Metropolitan News-Enterprise


Friday, April 11, 2003


Page 3


Cooley Decries Potential Budget Cut, Says ‘Most Vulnerable’ Will Be Hurt


By a MetNews Staff Writer


Several specialized prosecution units will have to be consolidated or reduced in size if the county imposes a proposed $4.6 million budget cut on his office, District Attorney Steve Cooley said yesterday.

In a memo addressed to the office’s personnel, Cooley reported that he had been told of the proposed cut by Chief Administrative Officer David Janssen, whose proposed budget for fiscal year 2003-04 is to be unveiled Monday morning.

The budget is scheduled be officially presented to the Board of Supervisors on Tuesday, and the board is to begin public hearings on the budget next month.

“We will make it very clear that—if the Board adopts the CAO’s recommended budget for this department over our strongest objections—it will be abandoning specialized prosecution efforts that have been developed over many years by successive administrations to benefit the most vulnerable crime victims,” Cooley wrote.

The proposed cuts are unfair, Cooley said, because the office has “been fiscally responsible and lived within our budget,” despite pressing needs. Janssen, he said, “acknowledged these facts and without blinking” said he was going to recommend the cut anyway.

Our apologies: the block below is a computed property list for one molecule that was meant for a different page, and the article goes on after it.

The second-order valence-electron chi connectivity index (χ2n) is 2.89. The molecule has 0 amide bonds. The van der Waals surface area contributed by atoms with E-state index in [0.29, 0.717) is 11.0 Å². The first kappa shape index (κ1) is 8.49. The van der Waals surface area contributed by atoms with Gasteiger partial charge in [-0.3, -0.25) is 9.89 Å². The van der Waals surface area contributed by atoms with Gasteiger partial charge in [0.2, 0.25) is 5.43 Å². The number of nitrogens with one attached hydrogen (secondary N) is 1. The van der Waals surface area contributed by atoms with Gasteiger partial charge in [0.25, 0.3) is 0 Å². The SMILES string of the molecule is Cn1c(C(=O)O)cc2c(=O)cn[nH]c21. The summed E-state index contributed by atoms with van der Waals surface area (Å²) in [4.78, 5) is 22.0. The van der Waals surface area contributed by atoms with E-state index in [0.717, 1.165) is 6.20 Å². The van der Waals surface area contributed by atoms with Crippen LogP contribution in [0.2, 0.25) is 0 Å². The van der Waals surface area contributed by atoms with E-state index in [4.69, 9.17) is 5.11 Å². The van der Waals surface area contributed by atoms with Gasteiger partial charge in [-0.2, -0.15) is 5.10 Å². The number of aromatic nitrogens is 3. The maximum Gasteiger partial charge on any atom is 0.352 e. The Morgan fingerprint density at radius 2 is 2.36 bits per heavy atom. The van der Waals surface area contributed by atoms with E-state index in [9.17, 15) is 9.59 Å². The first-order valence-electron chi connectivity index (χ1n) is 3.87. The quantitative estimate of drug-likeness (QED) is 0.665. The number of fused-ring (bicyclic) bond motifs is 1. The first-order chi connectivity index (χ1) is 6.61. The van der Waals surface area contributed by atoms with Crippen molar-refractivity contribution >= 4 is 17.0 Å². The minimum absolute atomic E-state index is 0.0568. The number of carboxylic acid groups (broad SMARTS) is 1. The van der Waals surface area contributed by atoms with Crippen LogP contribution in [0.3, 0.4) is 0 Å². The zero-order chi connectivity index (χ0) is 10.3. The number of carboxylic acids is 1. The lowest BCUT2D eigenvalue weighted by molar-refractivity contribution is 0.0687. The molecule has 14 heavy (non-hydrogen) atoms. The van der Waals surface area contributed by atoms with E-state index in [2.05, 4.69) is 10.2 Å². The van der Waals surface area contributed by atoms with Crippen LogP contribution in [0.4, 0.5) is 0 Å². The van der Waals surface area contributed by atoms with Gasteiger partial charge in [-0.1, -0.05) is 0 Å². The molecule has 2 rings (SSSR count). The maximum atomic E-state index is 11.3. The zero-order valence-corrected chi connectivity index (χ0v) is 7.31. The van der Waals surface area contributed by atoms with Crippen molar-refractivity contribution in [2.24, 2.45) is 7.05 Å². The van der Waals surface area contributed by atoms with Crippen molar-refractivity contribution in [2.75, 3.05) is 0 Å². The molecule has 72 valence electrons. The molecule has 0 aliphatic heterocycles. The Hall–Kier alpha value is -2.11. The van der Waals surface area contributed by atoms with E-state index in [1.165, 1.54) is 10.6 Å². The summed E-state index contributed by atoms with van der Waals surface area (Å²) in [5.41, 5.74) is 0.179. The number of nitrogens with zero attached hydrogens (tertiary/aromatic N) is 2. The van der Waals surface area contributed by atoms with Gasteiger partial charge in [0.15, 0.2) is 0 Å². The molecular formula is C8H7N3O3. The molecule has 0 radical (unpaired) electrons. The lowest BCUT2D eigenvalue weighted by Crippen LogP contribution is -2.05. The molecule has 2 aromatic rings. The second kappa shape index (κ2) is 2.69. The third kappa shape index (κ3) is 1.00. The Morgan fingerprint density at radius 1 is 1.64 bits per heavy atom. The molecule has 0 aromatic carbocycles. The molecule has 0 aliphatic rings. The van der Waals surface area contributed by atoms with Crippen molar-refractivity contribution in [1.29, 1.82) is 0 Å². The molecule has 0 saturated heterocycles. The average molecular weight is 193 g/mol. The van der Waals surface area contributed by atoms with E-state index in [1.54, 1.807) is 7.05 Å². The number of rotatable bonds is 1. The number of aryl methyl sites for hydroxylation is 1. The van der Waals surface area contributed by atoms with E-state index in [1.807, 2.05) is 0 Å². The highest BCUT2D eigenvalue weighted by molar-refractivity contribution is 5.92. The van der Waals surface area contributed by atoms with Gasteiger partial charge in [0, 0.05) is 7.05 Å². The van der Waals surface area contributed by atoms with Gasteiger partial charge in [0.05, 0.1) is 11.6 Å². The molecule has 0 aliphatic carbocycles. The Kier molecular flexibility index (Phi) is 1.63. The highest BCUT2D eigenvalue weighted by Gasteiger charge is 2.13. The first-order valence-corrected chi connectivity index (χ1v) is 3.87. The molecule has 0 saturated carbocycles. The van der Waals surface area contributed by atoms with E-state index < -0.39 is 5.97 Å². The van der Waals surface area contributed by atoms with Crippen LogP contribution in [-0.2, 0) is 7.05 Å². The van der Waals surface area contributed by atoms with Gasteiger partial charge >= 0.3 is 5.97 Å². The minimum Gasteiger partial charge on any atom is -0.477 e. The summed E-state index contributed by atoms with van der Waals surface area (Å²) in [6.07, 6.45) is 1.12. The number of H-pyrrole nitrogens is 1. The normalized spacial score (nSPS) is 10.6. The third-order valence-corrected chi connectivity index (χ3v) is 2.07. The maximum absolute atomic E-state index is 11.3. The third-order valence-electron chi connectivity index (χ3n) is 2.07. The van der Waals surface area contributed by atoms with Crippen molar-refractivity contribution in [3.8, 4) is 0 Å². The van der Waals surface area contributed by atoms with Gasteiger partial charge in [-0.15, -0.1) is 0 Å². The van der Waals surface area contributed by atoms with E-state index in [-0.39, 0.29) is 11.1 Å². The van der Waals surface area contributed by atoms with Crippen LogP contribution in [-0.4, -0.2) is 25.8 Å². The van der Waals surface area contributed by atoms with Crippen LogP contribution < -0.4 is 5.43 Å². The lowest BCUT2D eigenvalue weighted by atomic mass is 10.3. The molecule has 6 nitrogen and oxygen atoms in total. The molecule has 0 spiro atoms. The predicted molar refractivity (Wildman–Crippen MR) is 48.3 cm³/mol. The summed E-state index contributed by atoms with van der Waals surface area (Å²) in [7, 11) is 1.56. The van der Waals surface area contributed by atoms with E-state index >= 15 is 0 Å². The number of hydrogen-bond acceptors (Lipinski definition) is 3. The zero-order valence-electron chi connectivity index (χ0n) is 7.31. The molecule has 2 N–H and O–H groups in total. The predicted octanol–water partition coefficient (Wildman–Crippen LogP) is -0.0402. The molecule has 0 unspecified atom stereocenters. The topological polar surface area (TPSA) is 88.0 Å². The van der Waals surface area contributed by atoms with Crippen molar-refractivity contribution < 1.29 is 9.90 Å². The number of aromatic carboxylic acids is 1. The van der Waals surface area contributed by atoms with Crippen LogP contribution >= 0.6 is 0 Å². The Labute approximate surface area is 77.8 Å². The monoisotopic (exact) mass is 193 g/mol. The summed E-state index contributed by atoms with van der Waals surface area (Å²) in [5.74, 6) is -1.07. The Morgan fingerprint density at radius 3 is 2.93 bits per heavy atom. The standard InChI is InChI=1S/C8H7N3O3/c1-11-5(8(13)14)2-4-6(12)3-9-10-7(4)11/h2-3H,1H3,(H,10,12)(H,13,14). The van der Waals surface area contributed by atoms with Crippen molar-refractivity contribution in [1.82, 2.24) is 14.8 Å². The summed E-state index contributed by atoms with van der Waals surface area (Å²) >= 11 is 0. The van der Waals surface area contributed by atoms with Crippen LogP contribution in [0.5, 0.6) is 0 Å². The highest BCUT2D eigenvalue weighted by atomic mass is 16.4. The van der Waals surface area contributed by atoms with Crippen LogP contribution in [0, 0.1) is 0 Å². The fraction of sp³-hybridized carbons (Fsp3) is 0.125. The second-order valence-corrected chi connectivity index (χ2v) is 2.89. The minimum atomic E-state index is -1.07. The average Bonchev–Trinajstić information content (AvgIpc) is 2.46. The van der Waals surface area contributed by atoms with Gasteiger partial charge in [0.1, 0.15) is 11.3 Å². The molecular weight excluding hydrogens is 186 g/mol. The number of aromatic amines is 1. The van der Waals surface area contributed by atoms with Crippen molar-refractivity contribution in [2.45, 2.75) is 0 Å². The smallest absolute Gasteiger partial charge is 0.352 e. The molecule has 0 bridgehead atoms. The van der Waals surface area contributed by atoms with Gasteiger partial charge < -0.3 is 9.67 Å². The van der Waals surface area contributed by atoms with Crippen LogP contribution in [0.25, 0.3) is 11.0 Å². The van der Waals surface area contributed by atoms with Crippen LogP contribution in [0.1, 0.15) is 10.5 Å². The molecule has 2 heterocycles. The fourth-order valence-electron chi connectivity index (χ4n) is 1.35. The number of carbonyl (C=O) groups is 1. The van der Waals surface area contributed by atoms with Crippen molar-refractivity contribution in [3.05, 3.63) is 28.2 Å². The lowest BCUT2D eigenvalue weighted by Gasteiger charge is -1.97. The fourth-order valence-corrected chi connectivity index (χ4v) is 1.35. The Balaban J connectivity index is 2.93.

“Line operations have already been reduced to minimum staffing levels and are further stretched by court unification, which resulted in this office staffing more courts,” Cooley wrote. “Requests for staffing increases to correspond with the court unification plan have regrettably not been acted on.”

In order to meet the reduced budget without layoffs or pay cuts, and without reducing the level of staffing used to prosecute violent crimes, Cooley said, the Quality of Life, Environmental Crimes, Elder Abuse, Arson, Asian Gangs, Hate Crimes, and High Tech Crimes units would be consolidated or reduced and the Family Violence and Sex Crimes divisions would be reduced in size by one-half and limited to “the most serious, difficult cases.”


Copyright 2003, Metropolitan News Company